Home Archives December 2009 A downtown anchor

A downtown anchor

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Sunday, November 22, 2009
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Tillamook’s indoor public market at Second and Main aims to create downtown foot traffic.

PHOTO BY OREGON BUSINESS

TILLAMOOK The downtown core of coastal Tillamook is mostly a drive-through experience. It sits hard on the highway and most of the tourist traffic heads straight for the coast or turns north, away from downtown, to visit the popular Tillamook cheese factory.

“I’ve watched this downtown slowly die,” says Doug Henson, chair of the nonprofit Tillamook Revitalization Association. Locals chart the demise of downtown, which is more than 100 years old, to a decade ago when a Fred Meyer superstore opened north of town. Henson estimates that at least 30% of the downtown buildings are vacant.

Henson, a co-founder of the local farmer’s market, is also part of the Second Street Market Committee, which has been working for the past year to open an indoor public market at the corner of Second and Main in the historic Independent Order of Odd Fellows building. If the construction that’s now under way stays on schedule, the market should be open by Thanksgiving.

The Tillamook Urban Renewal Agency invested $95,000 in the rehab of the building, which also received $10,000 from the transit room tax and $20,000 from the revitalization association. The building’s owner, John Janac of Portland, is leasing it to the market.

“We’re hoping that the public market will attract a little different clientele to the downtown area,” says Don Hurd, who sits on the renewal agency. “We hope it brings tourists into that part of town, and more foot traffic.”

Vendors can rent a small stall on the ground floor for around $200 a month, which includes utilities. The market can accommodate between 20 and 30 vendors. Henson says that six vendors are signed up and eight are ready to sign. Five of the vendors will be food-related and Henson wants to emphasize the sale of quality goods. “This is not a flea market,” he says. The low overhead for vendors will allow the market to act as a business incubator. Henson also sees the public market, which will be open seven days a week, as a vital anchor store for the downtown.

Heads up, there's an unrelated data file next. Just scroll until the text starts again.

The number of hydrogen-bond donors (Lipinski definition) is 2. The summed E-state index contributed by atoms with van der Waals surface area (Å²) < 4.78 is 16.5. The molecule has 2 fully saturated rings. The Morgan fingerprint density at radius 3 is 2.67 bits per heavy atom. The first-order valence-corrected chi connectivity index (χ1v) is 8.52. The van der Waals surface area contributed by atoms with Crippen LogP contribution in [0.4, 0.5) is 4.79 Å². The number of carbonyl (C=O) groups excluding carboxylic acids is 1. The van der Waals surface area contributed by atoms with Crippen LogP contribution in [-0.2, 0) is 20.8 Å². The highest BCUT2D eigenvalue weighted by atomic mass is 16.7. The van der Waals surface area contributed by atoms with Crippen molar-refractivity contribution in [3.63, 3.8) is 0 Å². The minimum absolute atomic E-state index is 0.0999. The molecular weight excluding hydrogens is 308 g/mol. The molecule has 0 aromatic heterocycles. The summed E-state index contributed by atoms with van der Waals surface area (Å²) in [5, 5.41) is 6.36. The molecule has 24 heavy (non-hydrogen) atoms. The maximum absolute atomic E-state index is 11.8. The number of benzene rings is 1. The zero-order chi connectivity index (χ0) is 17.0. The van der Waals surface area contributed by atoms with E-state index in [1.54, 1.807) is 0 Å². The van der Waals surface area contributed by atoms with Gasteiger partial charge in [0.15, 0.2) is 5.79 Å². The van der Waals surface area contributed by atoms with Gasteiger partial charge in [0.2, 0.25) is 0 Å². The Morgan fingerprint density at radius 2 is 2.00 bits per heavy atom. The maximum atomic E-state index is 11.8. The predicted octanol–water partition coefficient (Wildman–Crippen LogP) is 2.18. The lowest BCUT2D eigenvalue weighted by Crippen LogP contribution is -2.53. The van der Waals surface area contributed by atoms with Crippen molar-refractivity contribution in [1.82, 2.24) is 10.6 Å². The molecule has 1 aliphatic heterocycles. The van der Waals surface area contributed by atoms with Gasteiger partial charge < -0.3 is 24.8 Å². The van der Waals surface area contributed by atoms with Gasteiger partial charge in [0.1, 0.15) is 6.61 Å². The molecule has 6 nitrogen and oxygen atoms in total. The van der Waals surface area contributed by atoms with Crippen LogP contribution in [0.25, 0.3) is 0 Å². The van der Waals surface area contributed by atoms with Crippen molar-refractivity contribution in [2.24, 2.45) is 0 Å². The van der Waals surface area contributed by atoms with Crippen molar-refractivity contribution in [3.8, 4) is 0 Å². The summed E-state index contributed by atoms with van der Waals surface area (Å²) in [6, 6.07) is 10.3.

Henson says the indoor market is just the first phase of the redevelopment of the Odd Fellows property. There are plans to convert the second floor into a convention center, with a commercial kitchen and ballroom, and office space. Each floor has about 8,000 square feet.

The market is part of the town center plan that is incorporated into the urban renewal plan adopted in November 2006. Hurd says that next steps include improving some of the facades on the storefronts and possible purchase of about 12 to 15 blighted properties. More parking and better signage to attract the tourists from Highways 6 and 101 are also needed.

“Our downtown has not kept up with some of the things that would help,” Hurd says. “It’s locked into a time warp.”

ROBIN DOUSSARD
 

Comments   

 
Robin Doussard
0 #1 Update on the Tillamook marketRobin Doussard 2009-12-11 11:06:57
I received this recently from Doug Henson:

As you all know, there has been a small group of people working hard to create the public market in downtown Tillamook. Many hours, weeks, and months have been spent doing all the necessary chores to bring it to the point it is now. I am sure each of the committee members would agree that it has proven to be a rather monumental project, but well worth doing.

We had truly hoped to have the market open for the holiday season but for many reasons it is now quite obvious that we will not make that deadline. It seems that there has been one unforseen obstacle after another that has caused delay in our progress. As each one arises we find a way to work around it but it slows down our progress. Any time you take on a project that requires extensive remodeling of a 100 year old building there is bound to be issues and hurdles that surface. Perhaps it was extremely optimistic thinking on my part to believe that we could get it all done in a more timely fashion.

I have spent the last few days talking with inspectors, building contractors, the building owner, and anyone else that would impact a realistic time frame. After listening to each and everyone of them very closely I then made a reasonable decision on an opening date for the public market. That date will be January 30th. This will allow plenty of time for the contractors to fulfill their obligations and will also allow adequate time for the vendors to enter the building without construction going on to prepare their individual spaces. The committee is already working on making that day a very special one....

I am sure that some of you are disappointed in the delay but I can honestly say that we have done all that we can possibly do to expedite this project. The Public Market committee continues to work toward making the market a highly successful project and we look forward to working with each and everyone of you.

If you have any questions regarding the market please do not hesitate to contact me.

Doug Henson

503.801.2663
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